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TLS & SSL - improving security for the mail-toaster according to QualysGuard

Started by antoniop, May 29, 2007, 11:07:51 PM

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antoniop

Hi,

I have access to the Qualysguard security scanning tools and have been very proactive the last couple weeks using the tools to resolve some security issues on a FreeBSD box running the toaster to get a system up to Payment Card Industry standards.

After nights of research and trail n error I have finally locked down the mail-toaster according to Qualys (security company whom are commonly used by corporates, eg: New York Board of Trade, Payment Card Industry giants, Microsoft & many others).

Given I spent some time looking for this information and testing various configs on my test server I thought Matt might want to incorporate these in the toaster or you might also want to improve security on your server.

Here are some of the changes I have done to the files that the toaster doesn't watch so far as I know but doing this will improve security.  Be sure to test your config on a development / test server PRIOR to impliementing the changes on your own production server (the worst that can happen is after re-starting the daemons your users will get errors when trying to connect).

Lock down Q-Mail - create these files with the contents below

[root@test ~]# cat /var/qmail/control/tlsclientciphers
ALL:!aNULL:!ADH:!eNULL:!LOW:!EXP:!SSLv2:RC4+RSA:+HIGH:+MEDIUM

[root@test ~]# cat /var/qmail/control/tlsclientciphers2
DHE-RSA-AES256-SHA:DHE-DSS-AES256-SHA:AES256-SHA:EDH-RSA-DES-CBC3-SHA:EDH-DSS-DES-CBC3-SHA:DES-CBC3-SHA:DES-CBC3-MD5:DHE-RSA-AES128-SHA:DHE-DSS-AES128-SHA:AES128-SHA:RC2-CBC-MD5:DHE-DSS-RC4-SHA:RC4-SHA:RC4-MD5:RC4-MD5:RC4-64-MD5:EXP1024-DHE-DSS-DES-CBC-SHA:EXP1024-DES-CBC-SHA:EXP1024-RC2-CBC-MD5:EDH-RSA-DES-CBC-SHA:EDH-DSS-DES-CBC-SHA:DES-CBC-SHA:DES-CBC-MD5:EXP1024-DHE-DSS-RC4-SHA:EXP1024-RC4-SHA:EXP1024-RC4-MD5:EXP-EDH-RSA-DES-CBC-SHA:EXP-EDH-DSS-DES-CBC-SHA:EXP-DES-CBC-SHA:EXP-RC2-CBC-MD5:EXP-RC2-CBC-MD5:EXP-RC4-MD5:EXP-RC4-MD5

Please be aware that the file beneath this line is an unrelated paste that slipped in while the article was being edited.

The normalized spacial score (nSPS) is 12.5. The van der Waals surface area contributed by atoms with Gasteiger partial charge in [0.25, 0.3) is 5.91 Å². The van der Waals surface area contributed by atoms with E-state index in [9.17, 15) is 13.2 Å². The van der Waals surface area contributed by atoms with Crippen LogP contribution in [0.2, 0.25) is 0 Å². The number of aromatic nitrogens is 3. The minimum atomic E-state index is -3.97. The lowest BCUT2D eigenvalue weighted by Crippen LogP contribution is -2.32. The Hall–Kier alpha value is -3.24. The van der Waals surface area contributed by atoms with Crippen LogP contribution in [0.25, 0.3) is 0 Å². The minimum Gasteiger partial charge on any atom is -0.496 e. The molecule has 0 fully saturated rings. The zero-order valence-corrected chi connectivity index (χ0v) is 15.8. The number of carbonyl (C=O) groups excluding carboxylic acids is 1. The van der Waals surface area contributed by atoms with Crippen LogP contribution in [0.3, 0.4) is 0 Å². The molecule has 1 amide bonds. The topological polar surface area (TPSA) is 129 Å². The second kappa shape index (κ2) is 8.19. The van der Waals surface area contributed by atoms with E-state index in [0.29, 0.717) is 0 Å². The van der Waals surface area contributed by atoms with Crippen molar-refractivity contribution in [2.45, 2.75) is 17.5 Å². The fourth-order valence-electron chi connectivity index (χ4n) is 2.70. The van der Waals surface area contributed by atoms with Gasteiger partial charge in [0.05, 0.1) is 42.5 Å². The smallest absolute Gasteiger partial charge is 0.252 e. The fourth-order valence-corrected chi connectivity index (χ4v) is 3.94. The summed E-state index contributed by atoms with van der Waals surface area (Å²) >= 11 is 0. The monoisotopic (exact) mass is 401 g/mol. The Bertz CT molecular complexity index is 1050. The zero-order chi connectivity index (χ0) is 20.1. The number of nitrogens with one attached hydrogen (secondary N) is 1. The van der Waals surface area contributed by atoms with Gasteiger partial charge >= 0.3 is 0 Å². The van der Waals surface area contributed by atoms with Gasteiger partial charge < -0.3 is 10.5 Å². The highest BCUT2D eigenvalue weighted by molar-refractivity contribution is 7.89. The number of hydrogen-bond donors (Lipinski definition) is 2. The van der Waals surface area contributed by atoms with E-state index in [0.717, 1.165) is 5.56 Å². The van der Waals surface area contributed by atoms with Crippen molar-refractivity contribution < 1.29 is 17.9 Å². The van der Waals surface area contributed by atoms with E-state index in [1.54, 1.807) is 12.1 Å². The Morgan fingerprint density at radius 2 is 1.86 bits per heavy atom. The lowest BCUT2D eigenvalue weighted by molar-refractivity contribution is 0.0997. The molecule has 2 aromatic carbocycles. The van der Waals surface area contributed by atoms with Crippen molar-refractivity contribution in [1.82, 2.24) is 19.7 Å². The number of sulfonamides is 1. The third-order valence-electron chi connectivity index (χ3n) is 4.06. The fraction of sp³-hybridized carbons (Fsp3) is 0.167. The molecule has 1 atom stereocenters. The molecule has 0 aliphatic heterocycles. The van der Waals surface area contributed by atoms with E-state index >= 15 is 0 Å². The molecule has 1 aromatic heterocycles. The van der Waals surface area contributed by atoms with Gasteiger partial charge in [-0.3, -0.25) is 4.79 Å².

[root@mail /usr/local/etc/courier-imap]# cat /var/qmail/control/tlsserverciphers
ALL:!aNULL:!ADH:!eNULL:!LOW:!EXP:!SSLv2:RC4+RSA:+HIGH:+MEDIUM

[root@test ~]# cat /var/qmail/control/tlsserverciphers2
DHE-RSA-AES256-SHA:DHE-DSS-AES256-SHA:AES256-SHA:EDH-RSA-DES-CBC3-SHA:EDH-DSS-DES-CBC3-SHA:DES-CBC3-SHA:DES-CBC3-MD5:DHE-RSA-AES128-SHA:DHE-DSS-AES128-SHA:AES128-SHA:RC2-CBC-MD5:DHE-DSS-RC4-SHA:RC4-SHA:RC4-MD5:RC4-MD5:RC4-64-MD5:EXP1024-DHE-DSS-DES-CBC-SHA:EXP1024-DES-CBC-SHA:EXP1024-RC2-CBC-MD5:EDH-RSA-DES-CBC-SHA:EDH-DSS-DES-CBC-SHA:DES-CBC-SHA:DES-CBC-MD5:EXP1024-DHE-DSS-RC4-SHA:EXP1024-RC4-SHA:EXP1024-RC4-MD5:EXP-EDH-RSA-DES-CBC-SHA:EXP-EDH-DSS-DES-CBC-SHA:EXP-DES-CBC-SHA:EXP-RC2-CBC-MD5:EXP-RC2-CBC-MD5:EXP-RC4-MD5:EXP-RC4-MD5
[root@mail /usr/local/etc/courier-imap]#


Lock down Courier-Imap

[root@test ~]# cat /usr/local/etc/courier-imap/pop3d-ssl | grep CIPHER
TLS_CIPHER_LIST="ALL:!ADH:!EXPORT56:RC4+RSA:+HIGH:+MEDIUM:!LOW:!SSLv2:!EXP:!NULL:!DES"

[root@test ~]# cat /usr/local/etc/courier-imap/imapd-ssl | grep CIPHER
TLS_CIPHER_LIST="ALL:!ADH:!EXPORT56:RC4+RSA:+HIGH:+MEDIUM:!LOW:!SSLv2:!EXP:!NULL:!DES"


Lock down Apache   ( /usr/local/etc/apache/httpd.conf )

        SSLProtocol -ALL +SSLv3 +TLSv1
        SSLCipherSuite ALL:!aNULL:!ADH:!eNULL:!LOW:!EXP:RC4+RSA:+HIGH:+MEDIUM:!SSLv2


---

AP   ;)

matt

These changes are very good, and I'd approve of them in most cases. However, requiring stronger SSL security in Apache has the potential to break a number of SSL clients. I'd like to have a documented list of those clients that break, as well as instructions on how to enable the weaker authentication for clients that need it.

Then I'd be quite happy to see a patch to Mail Toaster that sets this up automatically. I've added it to my TODO.

antoniop

I found a business case template regarding migrating to 128 Bit encryption instead of using the lower bit encryption schemes.

TLS v1 is an extension to SSL v3 which in turn was an extension of the SSL v2 encryption suite.

To display the ciphers on a *nix system use the command #/$ openssl cipherlist

Below is an informative webpage on ciphers:
http://www.openssl.org/docs/apps/ciphers.html#Additional_Export_1024_and_other

Netscape Navigator v2 supported TLSv1 way back in August 1996 over 10 years ago :)